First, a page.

“Of course I can,” came my indignant response. Then I thought back over the previous week. I’d had a few beers with the guys on Monday night. On Tuesday I’d fixed myself my favorite after-dinner drink: B&B, Benedictine and brandy. I’d had a couple of bourbon and Sevens after I put Barbara and Jenna to bed on Wednesday. Thursday and Friday were beer-drinking nights. On Saturday, Laura and I had gone out with friends. I’d had martinis before dinner, beers with dinner, and B&Bs after dinner. Uh-oh, I had failed week one.

I went on racking my memory for a single dry day over the past few weeks; then the past month; then longer. I could not remember one. Drinking had become a habit.

I have a habitual personality. I smoked cigarettes for about nine years, starting in college. I quit smoking by dipping snuff. I quit that by chewing long-leaf tobacco. Eventually I got down to cigars.

For a while I tried to rationalize my drinking habit. I was nowhere near as bad as some of the drunks I knew in our hometown of Midland, Texas. I didn’t drink during the day or at work. I was in good shape and jogged almost every afternoon, another habit.

Over time I realized I was running not only to stay fit, but also to purge my system of the poisons. Laura’s little question provoked some big ones of my own. Did I want to spend time at home with our girls or stay out drinking? Would I rather read in bed with Laura or drink bourbon by myself after the family had gone to sleep? Could I continue to grow closer to the Almighty, or was alcohol becoming my god? I knew the answers, but it was hard to summon the will to make a change.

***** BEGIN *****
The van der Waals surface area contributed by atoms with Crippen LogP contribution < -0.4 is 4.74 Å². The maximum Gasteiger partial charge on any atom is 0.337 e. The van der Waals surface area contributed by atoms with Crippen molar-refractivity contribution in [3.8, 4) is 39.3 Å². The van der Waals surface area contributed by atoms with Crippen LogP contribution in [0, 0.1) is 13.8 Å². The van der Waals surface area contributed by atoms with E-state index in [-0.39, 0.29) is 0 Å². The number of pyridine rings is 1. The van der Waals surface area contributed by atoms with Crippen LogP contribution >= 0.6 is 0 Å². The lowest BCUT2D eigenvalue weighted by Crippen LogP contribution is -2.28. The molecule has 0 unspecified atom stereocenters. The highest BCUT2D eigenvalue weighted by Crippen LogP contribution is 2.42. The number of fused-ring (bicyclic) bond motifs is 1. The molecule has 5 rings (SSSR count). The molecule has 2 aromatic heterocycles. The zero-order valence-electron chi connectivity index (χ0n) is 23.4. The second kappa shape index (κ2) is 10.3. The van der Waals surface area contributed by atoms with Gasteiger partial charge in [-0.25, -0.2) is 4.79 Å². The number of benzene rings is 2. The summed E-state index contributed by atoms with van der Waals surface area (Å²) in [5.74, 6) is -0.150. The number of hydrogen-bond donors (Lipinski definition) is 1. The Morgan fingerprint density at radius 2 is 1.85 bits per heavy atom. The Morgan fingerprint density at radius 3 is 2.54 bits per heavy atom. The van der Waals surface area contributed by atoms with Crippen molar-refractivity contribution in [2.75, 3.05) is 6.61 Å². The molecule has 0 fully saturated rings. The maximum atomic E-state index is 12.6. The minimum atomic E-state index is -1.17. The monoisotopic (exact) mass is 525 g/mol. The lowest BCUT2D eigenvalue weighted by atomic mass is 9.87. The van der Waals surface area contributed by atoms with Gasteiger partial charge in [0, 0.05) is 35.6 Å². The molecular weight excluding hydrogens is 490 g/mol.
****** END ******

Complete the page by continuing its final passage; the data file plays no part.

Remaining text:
In 1986, Laura and I both turned forty. So did our close friends Don and Susie Evans. We decided to hold a joint celebration at The Broadmoor resort in Colorado Springs. We invited our childhood friends Joe and Jan O’Neill, my brother Neil, and another Midland friend, Penny Sawyer.

The official birthday dinner was Saturday night. We had a big meal, accompanied by numerous sixty-dollar bottles of Silver Oak wine. There were lots of toasts—to our health, to our kids, to the babysitters who were watching the kids back home. We got louder and louder, telling the same stories over and over. At one point Don and I decided we were so cute we should take our routine from table to table. We shut the place down, paid a colossal bar tab, and went to bed.

I awoke the next morning with a mean hangover. As I left for my daily jog, I couldn’t remember much of the night before. About halfway through the run, my head started to clear. The crosscurrents in my life came into focus. For months I had been praying that God would show me how to better reflect His will. My Scripture readings had clarified the nature of temptation and the reality that the love of earthly pleasures could replace the love of God. My problem was not only drinking; it was selfishness. The booze was leading me to put myself ahead of others, especially my family. I loved Laura and the girls too much to let that happen. Faith showed me a way out. I knew I could count on the grace of God to help me change. It would not be easy, but by the end of the run, I had made up my mind: I was done drinking.

When I got back to the hotel room, I told Laura I would never have another drink. She looked at me like I was still running on alcohol fumes. Then she said, “That’s good, George.”

I knew what she was thinking. I had talked about quitting before, and nothing had come of it. What she didn’t know was that this time I had changed on the inside—and that would enable me to change my behavior forever.

It took about five days for the freshness of the decision to wear off. As my memory of the hangover faded, the temptation to drink became intense. My body craved alcohol. I prayed for the strength to fight off my desires. I ran harder and longer as a way to discipline myself. I also ate a lot of chocolate. My body was screaming for sugar.